main Fyodor Golan
Highlights at London Fashion Week (LFW) included the Queen sitting front row chatting with fashion royalty, Anna Wintour, at the Richard Quinn show before she presented him with the inaugural Queen Elizabeth II Award for British Design. We also saw striking Model of the Year Adwoa Aboah dominate the runways and give a moving speech thanks to her new position. She is the British Fashion Council’s positive fashion ambassador for model health and diversity. And while Christopher Bailey’s show wowed us with an uplifting kaleidoscope of colours, we couldn’t help feeling blue about it being his final Burberry bow.
Plus, of course, there was a whole lot of that experimental fashion the city is known for. As well as letting us feel the love, with Anya Hindmarch’s 29 inflatable balloons soaring over the city’s landmarks, London, as always, reminded us to crave the cool. Here are four trends we picked up from the fash pack during the five-day extravaganza.
Colours of the Rainbow
It’s comforting to know we’ll be able to beat the January blues next year with a most uplifting trend, rainbow stripes. Christopher Bailey proved he’s the king of kaleidoscopic colours during his last Burberry show, which supported charities devoted to LGBTQ+ rights worldwide. He presented the rainbow motif on everything, from bags, puffer jackets and woolly hats to the faux fur Cara Delevingne modelled for the dramatic finale. Indian designer Ashish Gupta didn’t let us down either by continuing his multi-colour dress tradition. His diverse cast of models, including Adwoa Aboah, dazzled in an explosion of sequins. J.W. Anderson also had us gawking at elegant silk dresses featuring sequinned rainbow sunsets. We spotted diagonal rainbow stripes at Fyodor Golan too.
Another big story was colour blocking and mixing and matching unexpected colours. Jasper Conran offered us oversized knits and midi skirts in clashing colours, while another designer to join the spectral bandwagon was Richard Malone. He showed riding jackets and checked tabards in vibrant blues and purples. There really was an outburst of colourful surprises throughout the week, with a palette that included a pungent yellow-green, a bright, bold and dramatic pink and Pantone’s colour of the year, Ultra Violet.
Whether it’s bags, boots, statement earrings or hair accessories, next autumn is going to be all about hip accessories. At J.W. Anderson, we saw the “Disc” bag in various colours, as well as patent croc-effect. Shrimps gave us a diverse choice of arm candy to fawn over, as did Emilia Wickstead, Eudon Choi (we loved the mini bag) and Mother of Pearl.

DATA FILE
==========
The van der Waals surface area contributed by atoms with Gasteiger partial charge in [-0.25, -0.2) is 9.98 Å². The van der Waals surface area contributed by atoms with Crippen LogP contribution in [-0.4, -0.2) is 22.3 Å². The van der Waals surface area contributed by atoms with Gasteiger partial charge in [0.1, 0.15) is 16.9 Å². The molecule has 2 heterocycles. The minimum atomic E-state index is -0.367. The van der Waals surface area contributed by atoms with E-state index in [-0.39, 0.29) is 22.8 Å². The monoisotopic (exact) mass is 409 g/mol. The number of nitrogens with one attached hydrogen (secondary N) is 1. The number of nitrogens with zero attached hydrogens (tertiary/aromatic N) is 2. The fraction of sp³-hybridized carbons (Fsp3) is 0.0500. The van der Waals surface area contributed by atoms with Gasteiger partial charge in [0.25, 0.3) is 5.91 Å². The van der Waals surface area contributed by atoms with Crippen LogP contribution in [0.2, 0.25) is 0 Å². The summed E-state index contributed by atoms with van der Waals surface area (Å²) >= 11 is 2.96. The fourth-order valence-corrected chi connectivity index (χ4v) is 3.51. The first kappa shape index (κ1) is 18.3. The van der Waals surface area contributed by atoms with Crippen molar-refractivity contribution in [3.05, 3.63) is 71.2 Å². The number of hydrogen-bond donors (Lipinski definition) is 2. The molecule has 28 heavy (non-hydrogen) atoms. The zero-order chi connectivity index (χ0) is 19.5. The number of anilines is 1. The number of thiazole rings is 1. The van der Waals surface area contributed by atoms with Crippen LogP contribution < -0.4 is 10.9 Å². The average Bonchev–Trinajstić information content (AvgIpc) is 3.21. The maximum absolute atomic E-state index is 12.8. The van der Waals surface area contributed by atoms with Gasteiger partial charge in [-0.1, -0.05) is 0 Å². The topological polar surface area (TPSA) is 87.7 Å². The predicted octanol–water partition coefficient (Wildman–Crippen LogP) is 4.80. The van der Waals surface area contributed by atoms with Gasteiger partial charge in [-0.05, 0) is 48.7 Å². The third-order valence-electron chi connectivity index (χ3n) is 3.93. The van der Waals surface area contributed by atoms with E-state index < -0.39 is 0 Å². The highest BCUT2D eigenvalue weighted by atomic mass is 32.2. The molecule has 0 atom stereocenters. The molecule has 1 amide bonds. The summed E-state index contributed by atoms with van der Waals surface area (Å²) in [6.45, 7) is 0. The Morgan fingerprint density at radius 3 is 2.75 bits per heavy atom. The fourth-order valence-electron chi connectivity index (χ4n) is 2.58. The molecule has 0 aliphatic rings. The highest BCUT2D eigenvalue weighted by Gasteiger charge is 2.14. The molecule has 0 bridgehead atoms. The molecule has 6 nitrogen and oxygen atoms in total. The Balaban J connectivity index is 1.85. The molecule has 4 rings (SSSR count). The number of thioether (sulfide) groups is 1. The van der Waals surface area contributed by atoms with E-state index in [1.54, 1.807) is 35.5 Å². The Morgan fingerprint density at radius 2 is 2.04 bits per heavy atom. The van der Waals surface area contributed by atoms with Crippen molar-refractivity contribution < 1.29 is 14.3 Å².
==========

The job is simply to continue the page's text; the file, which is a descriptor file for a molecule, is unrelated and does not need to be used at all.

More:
We saw some dizzying boots that went up to the knees or above, like the ones at Christopher Kane, with lace and fur-trim, and Michael Halpern’s sequinned beauties. The more practical ankle boot seemed to be everywhere too, and it mostly came in a kitten-heel, ensuring your comfort. Sneaker lovers will surely opt for Burberry’s rainbow coloured ones or J. W. Anderson’s multi-coloured clear plastic-soled shiny Converses.
J.W. Anderson presented huge dangling earrings too, which we also saw at Simone Rocha (that crystal, though), Erdem, Faustine Steinmetz and House of Holland. Rhinestone barrettes are also going to be big next autumn, as well as other pretty hair accessories like Simone Rocha’s gorgeous red bows.
Some of the quirkier accessories included the candy iced and chocolate-sprinkled doughnuts dangling from belt straps at J.W. Anderson. Turkish designer Dilara Findikoglu adorned her belts with antique objects, while Gareth Pugh created a mask that was all made of construction nails. However, the most surprising accessory must have been the flamboyant balloon headdress by Matty Bovan. For his debut show, he designed headdresses made of red, gold, silver or tiger-skin balloons.
Clashing Prints & Textures
Designers at LFW definitely expressed individuality, along with imagination, originality and creativity. As Michael Kors demonstrated in New York, while clashing two prints is a winning formula, it’s just as stylish to clash three, maybe four.
House of Holland
Optical prints in mismatched combinations really turned heads at LFW. And House of Holland was one of the labels to experiment with the mixing of materials and textures, always a perfect way to freshen and reinvent. The maison’s models strutted down the catwalk in clashing prints, tartan and scarves with messages. Plus, brocade and texture mixing were two of the highlights at Mary Katrantzou, while Manchester-born Amie Victoria Robertson’s first solo showing at LFW was a really glamorous mash-up. She added sequins and see-through layers over tartans. Burberry also offered a bounty of fabrics.
Other winning cominations included Erdem Moralioglu pairing his signature florals with Swiss dots (or a pair of plaid trousers) Additionally, Simone Rocha demonstrated how to master mixing, for example that gorgeous dress that brought playful floral prints and appliques together. And Halpern did it beautifully by matching sequinned trousers with a cold-shoulder zebra print top or a single pair of trousers with zebra print on one leg and some jazzy disco vibes on the other.